Wright, Nathan (DNB00)
WRIGHT, Sir NATHAN (1654–1721), judge, eldest surviving son of Ezekiel Wright, B.D., rector of Thurcaston, Leicestershire, by Dorothy, second daughter of John Oneby of Hinckley in the same county, was born on 15 Feb. 1653–4. He was entered in 1668 at Emmanuel College, Cambridge, but left the university without a degree, and in 1670 was admitted at the Inner Temple, where he was called to the bar on 29 Nov. 1677, and elected bencher in 1692. On the death of his father in 1668 Wright inherited a competence which enabled him to marry early, and gave him a certain standing in his native county. The recordership of Leicester, to which he was elected in 1680, he lost on the surrender of the charter of the borough in 1684, but was reinstated in office on its restoration in 1688. In the same year he was elected deputy-recorder of Nottingham, and was junior counsel for the crown in the case of the seven bishops (29 June). On 11 April 1692 he was called to the degree of serjeant-at-law. On 16 Dec. 1696 he greatly distinguished himself by his speech as counsel for the crown in the proceedings against Sir John Fenwick [q. v.] in the House of Lords, and shortly before the commencement of Hilary term 1696–7 he was made king's serjeant and knighted.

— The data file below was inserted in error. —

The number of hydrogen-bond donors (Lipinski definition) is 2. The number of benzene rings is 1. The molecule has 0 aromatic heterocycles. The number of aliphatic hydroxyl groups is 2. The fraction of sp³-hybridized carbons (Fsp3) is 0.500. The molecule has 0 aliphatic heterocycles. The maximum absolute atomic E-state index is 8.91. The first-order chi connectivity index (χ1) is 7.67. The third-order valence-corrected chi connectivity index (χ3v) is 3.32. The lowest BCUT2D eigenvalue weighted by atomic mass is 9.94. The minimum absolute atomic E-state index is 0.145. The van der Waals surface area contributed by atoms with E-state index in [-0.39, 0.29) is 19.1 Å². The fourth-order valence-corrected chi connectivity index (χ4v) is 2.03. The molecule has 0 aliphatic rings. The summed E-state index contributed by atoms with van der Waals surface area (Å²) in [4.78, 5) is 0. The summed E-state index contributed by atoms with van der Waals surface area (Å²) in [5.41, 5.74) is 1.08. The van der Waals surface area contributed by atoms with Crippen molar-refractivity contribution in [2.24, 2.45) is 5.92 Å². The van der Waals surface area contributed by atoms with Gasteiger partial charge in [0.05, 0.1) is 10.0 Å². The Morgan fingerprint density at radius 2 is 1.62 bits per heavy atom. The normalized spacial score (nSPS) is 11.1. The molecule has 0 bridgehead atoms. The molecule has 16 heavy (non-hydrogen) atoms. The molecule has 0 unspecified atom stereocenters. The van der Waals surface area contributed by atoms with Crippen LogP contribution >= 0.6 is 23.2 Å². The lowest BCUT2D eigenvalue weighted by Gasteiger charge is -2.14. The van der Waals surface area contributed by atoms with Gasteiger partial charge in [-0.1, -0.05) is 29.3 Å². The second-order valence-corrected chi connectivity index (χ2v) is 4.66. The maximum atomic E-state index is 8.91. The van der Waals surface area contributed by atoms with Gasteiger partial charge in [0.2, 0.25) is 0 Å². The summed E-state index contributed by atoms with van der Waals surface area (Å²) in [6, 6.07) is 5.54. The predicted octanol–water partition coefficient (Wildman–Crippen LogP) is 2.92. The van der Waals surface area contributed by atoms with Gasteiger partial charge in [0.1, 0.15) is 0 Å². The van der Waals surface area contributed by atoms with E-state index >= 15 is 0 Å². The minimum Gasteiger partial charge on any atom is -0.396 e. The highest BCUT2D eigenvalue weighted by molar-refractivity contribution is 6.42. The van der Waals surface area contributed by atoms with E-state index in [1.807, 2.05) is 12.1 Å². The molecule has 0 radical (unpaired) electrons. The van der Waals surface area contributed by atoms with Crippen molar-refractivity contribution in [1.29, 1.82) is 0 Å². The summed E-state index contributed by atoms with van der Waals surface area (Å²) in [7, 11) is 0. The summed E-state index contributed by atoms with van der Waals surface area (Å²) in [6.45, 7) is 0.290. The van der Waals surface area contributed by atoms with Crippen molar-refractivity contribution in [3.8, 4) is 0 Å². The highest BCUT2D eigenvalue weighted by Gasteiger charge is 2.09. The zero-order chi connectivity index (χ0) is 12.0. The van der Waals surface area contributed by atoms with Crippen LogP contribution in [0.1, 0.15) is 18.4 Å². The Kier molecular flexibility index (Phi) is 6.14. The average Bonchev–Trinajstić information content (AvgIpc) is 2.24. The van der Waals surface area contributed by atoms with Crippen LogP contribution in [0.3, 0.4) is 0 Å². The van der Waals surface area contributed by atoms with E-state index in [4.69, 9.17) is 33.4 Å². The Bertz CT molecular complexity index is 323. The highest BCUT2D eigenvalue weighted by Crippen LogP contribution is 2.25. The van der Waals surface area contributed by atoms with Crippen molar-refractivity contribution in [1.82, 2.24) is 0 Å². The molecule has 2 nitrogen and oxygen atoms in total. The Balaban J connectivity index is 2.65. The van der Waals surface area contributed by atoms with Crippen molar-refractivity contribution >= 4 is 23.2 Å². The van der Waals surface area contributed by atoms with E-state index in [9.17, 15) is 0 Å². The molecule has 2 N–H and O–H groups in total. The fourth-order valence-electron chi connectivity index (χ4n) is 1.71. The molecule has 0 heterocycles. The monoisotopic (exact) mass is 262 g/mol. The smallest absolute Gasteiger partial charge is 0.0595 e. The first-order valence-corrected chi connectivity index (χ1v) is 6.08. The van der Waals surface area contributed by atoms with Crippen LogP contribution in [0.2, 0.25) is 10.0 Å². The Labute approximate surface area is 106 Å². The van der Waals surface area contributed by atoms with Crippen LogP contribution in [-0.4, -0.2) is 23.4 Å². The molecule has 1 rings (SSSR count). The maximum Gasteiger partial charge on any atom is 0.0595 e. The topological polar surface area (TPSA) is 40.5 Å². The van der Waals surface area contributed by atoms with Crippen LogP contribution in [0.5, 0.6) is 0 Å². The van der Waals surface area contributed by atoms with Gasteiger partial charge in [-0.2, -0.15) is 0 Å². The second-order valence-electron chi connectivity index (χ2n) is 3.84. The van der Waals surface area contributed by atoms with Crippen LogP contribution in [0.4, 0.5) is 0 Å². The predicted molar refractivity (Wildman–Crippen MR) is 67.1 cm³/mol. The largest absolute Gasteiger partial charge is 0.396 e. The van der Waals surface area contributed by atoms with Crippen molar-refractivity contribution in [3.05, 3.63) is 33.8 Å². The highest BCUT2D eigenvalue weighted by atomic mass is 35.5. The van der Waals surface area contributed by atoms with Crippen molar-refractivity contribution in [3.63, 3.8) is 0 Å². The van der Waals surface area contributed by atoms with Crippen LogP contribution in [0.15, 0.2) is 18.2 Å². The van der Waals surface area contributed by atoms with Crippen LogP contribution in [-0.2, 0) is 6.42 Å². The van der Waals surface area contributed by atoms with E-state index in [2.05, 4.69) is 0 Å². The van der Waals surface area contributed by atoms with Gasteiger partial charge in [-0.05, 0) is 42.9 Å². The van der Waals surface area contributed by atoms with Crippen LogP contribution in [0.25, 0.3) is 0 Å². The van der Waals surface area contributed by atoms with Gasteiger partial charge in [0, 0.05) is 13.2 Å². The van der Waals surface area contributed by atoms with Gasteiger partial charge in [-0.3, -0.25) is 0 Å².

Wright opened the case against the Earl of Warwick on his trial on 28 March 1699 for the murder of Richard Coote, conducted on 12 Oct. following the prosecution of Mary Butler, alias Strickland, for forgery, and was one of the counsel for the Duke of Norfolk in the proceedings on his divorce bill in March 1699–1700 [see Howard, Henry, seventh Duke of Norfolk]. In the same year he was offered the great seal, in default of a better lawyer willing to succeed Lord Somers. He accepted not without hesitation, and was appointed lord keeper and sworn of the privy council on 21 May. He took his seat as speaker of the House of Lords on 20 June following, and the oaths and declaration on 10 Feb. 1700–1. He was one of the lords justices nominated on 27 June 1700, and again on 28 June 1701, to act as regents during the king's absence from the realm. He was also an ex-officio member of the board of trade. Wright presided over the proceedings taken against Somers and the other lords on whom it was sought to fix the responsibility for the negotiation of the partition treaty [see Bentinck, William, first Earl of Portland; Montagu, Charles, Earl of Halifax; Somers or Sommers, John, Lord Somers]. He continued in office on the accession of Queen Anne; he pronounced on 31 July 1702 the decree dissolving the Savoy Hospital, and presided over the commission which on 22 Oct. following met at the Cockpit to discuss the terms of the projected union with Scotland but accomplished nothing. On 14 Dec. 1704 he conveyed the thanks of the House of Lords to Marlborough for his services in the late campaign.